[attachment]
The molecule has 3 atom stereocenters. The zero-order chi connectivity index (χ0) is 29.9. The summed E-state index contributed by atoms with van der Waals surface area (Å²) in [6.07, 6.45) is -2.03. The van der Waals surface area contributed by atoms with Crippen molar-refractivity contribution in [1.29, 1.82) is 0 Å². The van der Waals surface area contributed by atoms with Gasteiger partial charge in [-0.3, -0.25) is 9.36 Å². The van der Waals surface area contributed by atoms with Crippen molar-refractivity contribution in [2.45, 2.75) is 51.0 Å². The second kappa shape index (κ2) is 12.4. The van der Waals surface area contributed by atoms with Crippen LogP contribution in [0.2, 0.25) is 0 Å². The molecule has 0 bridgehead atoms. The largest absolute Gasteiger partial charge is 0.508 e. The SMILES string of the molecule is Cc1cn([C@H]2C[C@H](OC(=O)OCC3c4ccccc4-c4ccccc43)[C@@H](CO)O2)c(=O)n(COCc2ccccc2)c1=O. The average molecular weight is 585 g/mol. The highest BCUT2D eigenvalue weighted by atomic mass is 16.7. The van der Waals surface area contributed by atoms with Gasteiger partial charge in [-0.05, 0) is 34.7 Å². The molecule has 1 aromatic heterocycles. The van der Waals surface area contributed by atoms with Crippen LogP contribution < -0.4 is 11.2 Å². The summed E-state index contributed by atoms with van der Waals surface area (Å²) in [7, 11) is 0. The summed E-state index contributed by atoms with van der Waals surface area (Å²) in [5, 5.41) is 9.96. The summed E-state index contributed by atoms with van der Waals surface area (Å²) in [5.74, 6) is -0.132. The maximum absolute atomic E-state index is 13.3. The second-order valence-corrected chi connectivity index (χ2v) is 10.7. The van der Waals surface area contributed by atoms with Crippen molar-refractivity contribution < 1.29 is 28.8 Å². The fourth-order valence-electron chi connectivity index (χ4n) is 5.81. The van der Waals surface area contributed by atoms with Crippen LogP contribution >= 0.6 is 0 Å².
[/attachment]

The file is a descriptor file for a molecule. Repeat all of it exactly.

The molecule has 3 atom stereocenters. The zero-order chi connectivity index (χ0) is 29.9. The summed E-state index contributed by atoms with van der Waals surface area (Å²) in [6.07, 6.45) is -2.03. The van der Waals surface area contributed by atoms with Crippen molar-refractivity contribution in [1.29, 1.82) is 0 Å². The van der Waals surface area contributed by atoms with Gasteiger partial charge in [-0.3, -0.25) is 9.36 Å². The van der Waals surface area contributed by atoms with Crippen molar-refractivity contribution in [2.45, 2.75) is 51.0 Å². The second kappa shape index (κ2) is 12.4. The van der Waals surface area contributed by atoms with Crippen LogP contribution in [0.2, 0.25) is 0 Å². The molecule has 0 bridgehead atoms. The largest absolute Gasteiger partial charge is 0.508 e. The SMILES string of the molecule is Cc1cn([C@H]2C[C@H](OC(=O)OCC3c4ccccc4-c4ccccc43)[C@@H](CO)O2)c(=O)n(COCc2ccccc2)c1=O. The average molecular weight is 585 g/mol. The highest BCUT2D eigenvalue weighted by atomic mass is 16.7. The van der Waals surface area contributed by atoms with Gasteiger partial charge in [-0.05, 0) is 34.7 Å². The molecule has 1 aromatic heterocycles. The van der Waals surface area contributed by atoms with Crippen LogP contribution < -0.4 is 11.2 Å². The summed E-state index contributed by atoms with van der Waals surface area (Å²) in [7, 11) is 0. The summed E-state index contributed by atoms with van der Waals surface area (Å²) in [5, 5.41) is 9.96. The summed E-state index contributed by atoms with van der Waals surface area (Å²) in [5.74, 6) is -0.132. The maximum absolute atomic E-state index is 13.3. The second-order valence-corrected chi connectivity index (χ2v) is 10.7. The van der Waals surface area contributed by atoms with Crippen molar-refractivity contribution < 1.29 is 28.8 Å². The fourth-order valence-electron chi connectivity index (χ4n) is 5.81. The van der Waals surface area contributed by atoms with Crippen LogP contribution >= 0.6 is 0 Å².